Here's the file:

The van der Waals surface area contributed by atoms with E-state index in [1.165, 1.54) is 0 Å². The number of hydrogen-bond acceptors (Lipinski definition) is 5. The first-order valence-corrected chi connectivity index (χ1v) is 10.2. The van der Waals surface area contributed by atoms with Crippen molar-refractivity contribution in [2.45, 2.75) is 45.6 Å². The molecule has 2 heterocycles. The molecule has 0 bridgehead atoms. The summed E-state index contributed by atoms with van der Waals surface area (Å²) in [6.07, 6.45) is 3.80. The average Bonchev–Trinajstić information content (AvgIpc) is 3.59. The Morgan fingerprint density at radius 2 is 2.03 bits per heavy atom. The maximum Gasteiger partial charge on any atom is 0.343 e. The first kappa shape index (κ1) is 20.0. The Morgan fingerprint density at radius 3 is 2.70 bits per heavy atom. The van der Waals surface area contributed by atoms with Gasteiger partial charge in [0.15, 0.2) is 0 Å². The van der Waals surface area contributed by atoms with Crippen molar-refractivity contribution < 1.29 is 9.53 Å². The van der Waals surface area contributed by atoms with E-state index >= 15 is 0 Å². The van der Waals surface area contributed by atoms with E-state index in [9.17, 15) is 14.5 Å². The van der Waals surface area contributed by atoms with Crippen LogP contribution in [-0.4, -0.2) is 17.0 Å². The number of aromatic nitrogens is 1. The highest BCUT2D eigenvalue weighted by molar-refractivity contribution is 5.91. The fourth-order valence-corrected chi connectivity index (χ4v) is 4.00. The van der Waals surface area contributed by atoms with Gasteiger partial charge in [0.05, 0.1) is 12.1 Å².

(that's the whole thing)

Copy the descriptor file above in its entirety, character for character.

The van der Waals surface area contributed by atoms with E-state index in [1.165, 1.54) is 0 Å². The number of hydrogen-bond acceptors (Lipinski definition) is 5. The first-order valence-corrected chi connectivity index (χ1v) is 10.2. The van der Waals surface area contributed by atoms with Crippen molar-refractivity contribution in [2.45, 2.75) is 45.6 Å². The molecule has 2 heterocycles. The molecule has 0 bridgehead atoms. The summed E-state index contributed by atoms with van der Waals surface area (Å²) in [6.07, 6.45) is 3.80. The average Bonchev–Trinajstić information content (AvgIpc) is 3.59. The Morgan fingerprint density at radius 2 is 2.03 bits per heavy atom. The maximum Gasteiger partial charge on any atom is 0.343 e. The first kappa shape index (κ1) is 20.0. The Morgan fingerprint density at radius 3 is 2.70 bits per heavy atom. The van der Waals surface area contributed by atoms with Gasteiger partial charge in [0.15, 0.2) is 0 Å². The van der Waals surface area contributed by atoms with Crippen molar-refractivity contribution < 1.29 is 9.53 Å². The van der Waals surface area contributed by atoms with E-state index >= 15 is 0 Å². The van der Waals surface area contributed by atoms with E-state index in [9.17, 15) is 14.5 Å². The van der Waals surface area contributed by atoms with Crippen LogP contribution in [-0.4, -0.2) is 17.0 Å². The number of aromatic nitrogens is 1. The highest BCUT2D eigenvalue weighted by molar-refractivity contribution is 5.91. The fourth-order valence-corrected chi connectivity index (χ4v) is 4.00. The van der Waals surface area contributed by atoms with Gasteiger partial charge in [0.05, 0.1) is 12.1 Å².